Canadian Pizza Magazine

A pizza democracy

Laura Aiken   

Features Profiles

A new Ontario concept gets in the fast-casual game

Fast-casual Italian fare has a new player in the Ontario market that is
aiming high and bringing a 57-page business plan to back it up.

Fast-casual Italian fare has a new player in the Ontario market that is aiming high and bringing a 57-page business plan to back it up.

Jason Harris 
Jason Harris, CEO of Garlic Democracy, with his pride-and-joy oven. 


Meet Jason Harris, a former director of dairy for a grocery chain in the U.S.  turned CEO of Garlic Democracy, his fast-casual brainchild with Canadian business partner Veneta Anand. Harris left St. Louis to call Waterloo, Ont., his new home because he had a dream. He is now seeing that dream come to life. His Orillia location of Garlic Democracy opened in early March and the second launched in Stoney Creek shortly thereafter.


Harris was inspired by Chipotle, an American fast-casual chain, and he wanted to bring that style of highly customizable fresh-fare-fast at a good price point to Italian food.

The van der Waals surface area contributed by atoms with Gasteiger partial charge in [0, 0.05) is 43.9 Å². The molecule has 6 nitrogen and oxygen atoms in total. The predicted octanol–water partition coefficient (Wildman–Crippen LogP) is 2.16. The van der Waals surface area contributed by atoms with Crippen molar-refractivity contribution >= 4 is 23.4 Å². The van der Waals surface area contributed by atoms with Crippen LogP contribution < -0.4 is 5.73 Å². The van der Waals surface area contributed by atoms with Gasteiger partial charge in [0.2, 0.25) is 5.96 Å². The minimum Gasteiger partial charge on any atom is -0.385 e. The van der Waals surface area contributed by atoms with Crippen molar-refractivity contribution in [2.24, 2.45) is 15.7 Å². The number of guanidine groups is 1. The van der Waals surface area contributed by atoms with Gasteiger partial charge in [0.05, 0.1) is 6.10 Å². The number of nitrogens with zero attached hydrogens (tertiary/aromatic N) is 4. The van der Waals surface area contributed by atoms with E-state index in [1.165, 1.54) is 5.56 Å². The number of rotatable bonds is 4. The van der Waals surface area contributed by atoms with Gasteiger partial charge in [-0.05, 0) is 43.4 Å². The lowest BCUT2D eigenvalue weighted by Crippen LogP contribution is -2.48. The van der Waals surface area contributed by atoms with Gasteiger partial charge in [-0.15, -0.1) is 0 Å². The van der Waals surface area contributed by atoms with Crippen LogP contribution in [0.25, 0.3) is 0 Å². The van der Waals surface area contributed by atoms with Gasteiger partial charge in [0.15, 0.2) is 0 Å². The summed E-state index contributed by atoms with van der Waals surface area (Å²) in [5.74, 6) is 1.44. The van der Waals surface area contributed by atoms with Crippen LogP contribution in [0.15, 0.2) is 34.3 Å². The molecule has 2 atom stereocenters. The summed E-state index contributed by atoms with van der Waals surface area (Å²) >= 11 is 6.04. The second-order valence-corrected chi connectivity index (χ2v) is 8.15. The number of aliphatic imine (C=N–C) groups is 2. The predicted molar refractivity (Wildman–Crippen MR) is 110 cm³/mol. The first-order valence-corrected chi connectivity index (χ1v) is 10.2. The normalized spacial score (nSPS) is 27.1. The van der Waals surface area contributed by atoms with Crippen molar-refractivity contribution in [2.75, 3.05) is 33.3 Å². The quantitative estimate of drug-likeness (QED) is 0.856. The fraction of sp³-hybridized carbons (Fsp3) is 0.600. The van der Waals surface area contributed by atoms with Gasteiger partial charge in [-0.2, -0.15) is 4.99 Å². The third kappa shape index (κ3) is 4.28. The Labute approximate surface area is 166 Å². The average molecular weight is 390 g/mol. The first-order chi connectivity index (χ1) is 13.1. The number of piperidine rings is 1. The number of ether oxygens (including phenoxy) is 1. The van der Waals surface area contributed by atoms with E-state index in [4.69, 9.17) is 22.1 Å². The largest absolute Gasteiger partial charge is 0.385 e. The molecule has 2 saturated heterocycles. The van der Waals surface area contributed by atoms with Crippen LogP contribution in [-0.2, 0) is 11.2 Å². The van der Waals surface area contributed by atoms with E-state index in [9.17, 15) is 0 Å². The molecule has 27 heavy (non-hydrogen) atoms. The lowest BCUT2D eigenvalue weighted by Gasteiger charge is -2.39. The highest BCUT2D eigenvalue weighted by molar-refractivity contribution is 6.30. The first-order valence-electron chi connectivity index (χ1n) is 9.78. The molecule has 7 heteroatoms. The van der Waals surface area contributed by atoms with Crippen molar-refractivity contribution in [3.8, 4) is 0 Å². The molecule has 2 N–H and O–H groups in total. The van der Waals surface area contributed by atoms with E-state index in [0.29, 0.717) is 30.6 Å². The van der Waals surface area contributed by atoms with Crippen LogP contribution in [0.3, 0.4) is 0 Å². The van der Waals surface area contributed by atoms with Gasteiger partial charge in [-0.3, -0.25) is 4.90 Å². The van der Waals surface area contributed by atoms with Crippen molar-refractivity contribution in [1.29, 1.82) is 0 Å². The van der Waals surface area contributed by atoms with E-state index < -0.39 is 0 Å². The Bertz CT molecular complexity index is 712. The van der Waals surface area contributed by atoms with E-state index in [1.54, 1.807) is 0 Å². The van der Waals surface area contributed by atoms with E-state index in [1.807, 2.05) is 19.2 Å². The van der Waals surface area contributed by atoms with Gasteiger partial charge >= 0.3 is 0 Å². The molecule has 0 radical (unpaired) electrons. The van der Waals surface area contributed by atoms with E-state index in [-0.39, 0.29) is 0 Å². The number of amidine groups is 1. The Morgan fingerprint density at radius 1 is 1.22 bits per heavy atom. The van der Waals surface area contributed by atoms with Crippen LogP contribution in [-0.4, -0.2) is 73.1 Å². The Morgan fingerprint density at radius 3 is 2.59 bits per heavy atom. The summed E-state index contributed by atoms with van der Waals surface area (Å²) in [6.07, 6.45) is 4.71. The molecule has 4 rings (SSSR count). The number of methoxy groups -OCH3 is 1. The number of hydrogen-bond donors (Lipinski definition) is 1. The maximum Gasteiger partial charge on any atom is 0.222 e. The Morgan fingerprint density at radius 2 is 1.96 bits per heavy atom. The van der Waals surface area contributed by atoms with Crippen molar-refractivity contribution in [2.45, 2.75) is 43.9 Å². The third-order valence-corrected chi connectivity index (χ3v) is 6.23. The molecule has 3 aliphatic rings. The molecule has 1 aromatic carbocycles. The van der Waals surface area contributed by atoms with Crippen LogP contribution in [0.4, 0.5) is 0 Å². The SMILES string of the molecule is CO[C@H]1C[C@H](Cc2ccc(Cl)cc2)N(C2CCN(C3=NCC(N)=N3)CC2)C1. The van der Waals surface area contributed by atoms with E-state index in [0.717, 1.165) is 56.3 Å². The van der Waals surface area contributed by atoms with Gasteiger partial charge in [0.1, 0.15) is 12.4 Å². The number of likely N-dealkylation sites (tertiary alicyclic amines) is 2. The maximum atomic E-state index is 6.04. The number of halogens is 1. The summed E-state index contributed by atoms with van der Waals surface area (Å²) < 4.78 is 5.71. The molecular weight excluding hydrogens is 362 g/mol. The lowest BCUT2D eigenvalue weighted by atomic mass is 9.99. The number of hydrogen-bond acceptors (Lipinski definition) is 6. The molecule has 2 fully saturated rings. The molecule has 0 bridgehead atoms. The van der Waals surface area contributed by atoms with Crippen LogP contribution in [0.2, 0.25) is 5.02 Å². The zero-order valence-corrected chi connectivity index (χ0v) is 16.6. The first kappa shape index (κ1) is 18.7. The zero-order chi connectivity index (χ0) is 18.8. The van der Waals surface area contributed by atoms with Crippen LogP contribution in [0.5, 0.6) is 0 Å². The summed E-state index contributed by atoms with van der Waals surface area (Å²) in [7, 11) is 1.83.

“If I didn’t follow my dreams, I knew I would regret it,” he says of the decision to sell his home, pack his bags and move to a new country in pursuit of pizza.

Here’s how Garlic Democracy works: Customers can choose a pizza, pasta or salad. Each costs $8.99. This is a fixed price point, regardless of how many toppings or what menu options a customer chooses. If ordering a pizza, diners simply choose what type of sauce, proteins and vegetable toppings, and then each pie is finished with their secret and signature garlic sauce. The mechanics are the same for pasta and salad. The restaurant also serves cookies, baked fresh in house. The pizzas and cookies are baked in an Italforni Pesaro Bull stone bake triple-decker oven. Pastas, which come with in-house baked garlic bread, are made to order on induction cooktops. Customers can finish their order themselves using a variety of herbs and spices.

The heart of the concept is all in the name and logo, explains Harris.